As Harford County nears 400 heroin and opioid overdoses this year, an Aberdeen man has been charged under a new state law that tacks up to 10 years onto any conviction for distributing a mixture of heroin and fentanyl or fentanyl alone.
It is also the first time a heroin dealer has been charged at the state level with reckless endangerment in connection with a fatal overdose, Capt. Lee Dunbar, commander of the Harford County Task Force, said Tuesday.
“We’re going to try to be doing that moving forward — reckless endangerment and second-degree murder,” Dunbar said.
This case involves a death from an overdose last month in the bathroom of an Aberdeen fast food restaurant, according to court records.
William J. Wiles, who will turn 55 on Sunday, of the 200 block of Bush Chapel Road in Aberdeen, is charged with distributing narcotics, distribution of a heroin/fentanyl mix, reckless endangerment and possession of drug paraphernalia. He allegedly sold a 33-year-old man the heroin/fentanyl mix that caused him to fatally overdose in the bathroom, police said.
As of Monday, Harford had recorded 394 heroin-opioid overdoses, 77 of which have been fatal, according to the Harford County Sheriff’s Office.
“We want to send a very clear message that the Harford County Sheriff’s Office, in conjunction with the Narcotics Task Force, that we take these overdose deaths very seriously,” Dunbar said. “We’re trying to send a message that if you make a choice to sell heroin or a heroin-fentanyl mix, we will investigate it to the fullest extent and prosecute to the fullest extent.”
The Task Force’s goal is to charge dealers with the deaths of the addicts they are supplying the drugs to, Dunbar said.
Maryland has been gradually adding laws that give the task force more options, such as the heroin-fentanyl distribution charge, which adds up to 10 years consecutively to any other sentence, he said.
“Unfortunately, the numbers here in our county and surrounding jurisdictions and the country, it’s still a growing problem that’s not going to get better until we se the number go in the opposite direction, or at least leveling off,” Dunbar said. “We’re not even seeing that.”
On Oct. 20 at about 10:15 a.m., Aberdeen Police were notified of a cardiac arrest in the men’s bathroom in a fast food restaurant in the City of Aberdeen, according to charging documents.
Brendan Maloney Cobb, 33, was found unresponsive, lying on the ground, pants around his ankles; he was pronounced dead at 10:32 a.m. An uncapped syringe and suspected heroin were found in the bathroom, according to documents outlining the charges against Wiles.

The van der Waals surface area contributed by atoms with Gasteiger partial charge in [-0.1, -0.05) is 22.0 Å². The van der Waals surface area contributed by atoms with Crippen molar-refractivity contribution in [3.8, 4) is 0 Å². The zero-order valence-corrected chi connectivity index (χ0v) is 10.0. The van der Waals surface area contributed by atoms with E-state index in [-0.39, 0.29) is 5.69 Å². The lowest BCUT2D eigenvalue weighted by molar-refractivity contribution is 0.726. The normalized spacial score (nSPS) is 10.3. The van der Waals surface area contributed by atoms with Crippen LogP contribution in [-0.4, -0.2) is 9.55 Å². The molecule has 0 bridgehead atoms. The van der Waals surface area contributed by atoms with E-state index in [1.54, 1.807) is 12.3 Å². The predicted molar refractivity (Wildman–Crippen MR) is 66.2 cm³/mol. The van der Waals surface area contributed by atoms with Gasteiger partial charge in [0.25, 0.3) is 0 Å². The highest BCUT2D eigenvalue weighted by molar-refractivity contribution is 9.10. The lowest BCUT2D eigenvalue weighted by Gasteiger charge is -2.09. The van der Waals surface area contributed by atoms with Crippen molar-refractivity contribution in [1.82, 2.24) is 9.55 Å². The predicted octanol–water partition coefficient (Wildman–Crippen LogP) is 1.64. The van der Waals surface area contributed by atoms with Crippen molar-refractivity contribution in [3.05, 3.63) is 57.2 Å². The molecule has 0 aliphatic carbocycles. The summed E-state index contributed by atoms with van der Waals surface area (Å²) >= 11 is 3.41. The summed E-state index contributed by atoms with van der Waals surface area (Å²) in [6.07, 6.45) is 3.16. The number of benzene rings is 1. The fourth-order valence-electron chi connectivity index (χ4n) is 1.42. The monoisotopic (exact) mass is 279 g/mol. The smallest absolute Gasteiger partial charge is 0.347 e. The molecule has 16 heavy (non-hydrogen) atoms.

On the back of the toilet was a piece of paper containing an off-white powder substance, which DFC Christopher Maddox, who responded from the Harford County Narcotics Task Force, knew to be heroin. Suspected heroin was also in the plunger cap, which Maddox suspected Cobb used to prepare the heroin before injecting it, according to charging documents.
Maddox examined Cobb’s text messages and found a conversation between Cobb and another man about whether he would be able to get any drugs for Cobb that morning. Cobb needed to know, he wrote, so he could let his boss know he’d be a little late for work, according to charging documents.
Maddox determined the phone number belonged to Wiles, who lives in the 200 block of Bush Chapel Road in Aberdeen, not far from where Cobb died.
Often when they have bought drugs, police said, addicts “will almost always use the drug as soon as they purchase it,” which is done to help the addict “feel normal,” according to the charging documents.
Cobb was a regular at the fast food restaurant; employees said they saw him in the store multiple times a week, charging documents state.
When Maddox contacted Cobb’s wife, she confirmed Wiles was his alleged dealer, according to court records.
On Nov. 2, during a search of Wiles’ home, detectives found several digital scales with a white powder residue on them, as well as several hundred dollars in cash, “consistent with denominations used during drug distribution,” according to court documents.
During an interview, neither Wiles nor his son, who has the same name as his father, would admit to selling drugs to Cobb, according to charging documents.
Cobb’s cause of death was listed as fentanyl and despropionyl fentanyl intoxication, according to the charging documents.
“Fentanyl is an extremely toxic drug that is responsible for a majority of the overdose deaths in Harford County,” Maddox, who is deputized with the Drug Enforcement Administration, wrote in the charging documents.